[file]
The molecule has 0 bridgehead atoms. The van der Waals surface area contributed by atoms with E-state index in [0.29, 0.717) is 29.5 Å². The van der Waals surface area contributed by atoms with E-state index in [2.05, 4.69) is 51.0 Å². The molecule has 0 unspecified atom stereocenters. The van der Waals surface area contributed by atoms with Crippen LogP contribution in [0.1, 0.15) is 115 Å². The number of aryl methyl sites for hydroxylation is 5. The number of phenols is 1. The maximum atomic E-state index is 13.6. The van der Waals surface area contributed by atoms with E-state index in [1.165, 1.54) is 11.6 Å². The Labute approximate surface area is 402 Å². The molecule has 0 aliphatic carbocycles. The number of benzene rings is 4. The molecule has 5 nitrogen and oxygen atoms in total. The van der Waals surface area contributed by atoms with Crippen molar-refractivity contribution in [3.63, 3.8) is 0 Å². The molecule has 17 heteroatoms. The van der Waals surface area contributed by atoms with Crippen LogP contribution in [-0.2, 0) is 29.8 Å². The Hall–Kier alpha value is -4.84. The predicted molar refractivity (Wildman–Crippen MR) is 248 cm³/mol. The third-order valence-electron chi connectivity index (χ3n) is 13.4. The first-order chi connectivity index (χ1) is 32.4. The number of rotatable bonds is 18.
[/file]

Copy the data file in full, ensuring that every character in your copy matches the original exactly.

The molecule has 0 bridgehead atoms. The van der Waals surface area contributed by atoms with E-state index in [0.29, 0.717) is 29.5 Å². The van der Waals surface area contributed by atoms with E-state index in [2.05, 4.69) is 51.0 Å². The molecule has 0 unspecified atom stereocenters. The van der Waals surface area contributed by atoms with Crippen LogP contribution in [0.1, 0.15) is 115 Å². The number of aryl methyl sites for hydroxylation is 5. The number of phenols is 1. The maximum atomic E-state index is 13.6. The van der Waals surface area contributed by atoms with E-state index in [1.165, 1.54) is 11.6 Å². The Labute approximate surface area is 402 Å². The molecule has 0 aliphatic carbocycles. The number of benzene rings is 4. The molecule has 5 nitrogen and oxygen atoms in total. The van der Waals surface area contributed by atoms with Crippen molar-refractivity contribution in [3.63, 3.8) is 0 Å². The molecule has 17 heteroatoms. The van der Waals surface area contributed by atoms with Crippen LogP contribution in [-0.2, 0) is 29.8 Å². The Hall–Kier alpha value is -4.84. The predicted molar refractivity (Wildman–Crippen MR) is 248 cm³/mol. The third-order valence-electron chi connectivity index (χ3n) is 13.4. The first-order chi connectivity index (χ1) is 32.4. The number of rotatable bonds is 18.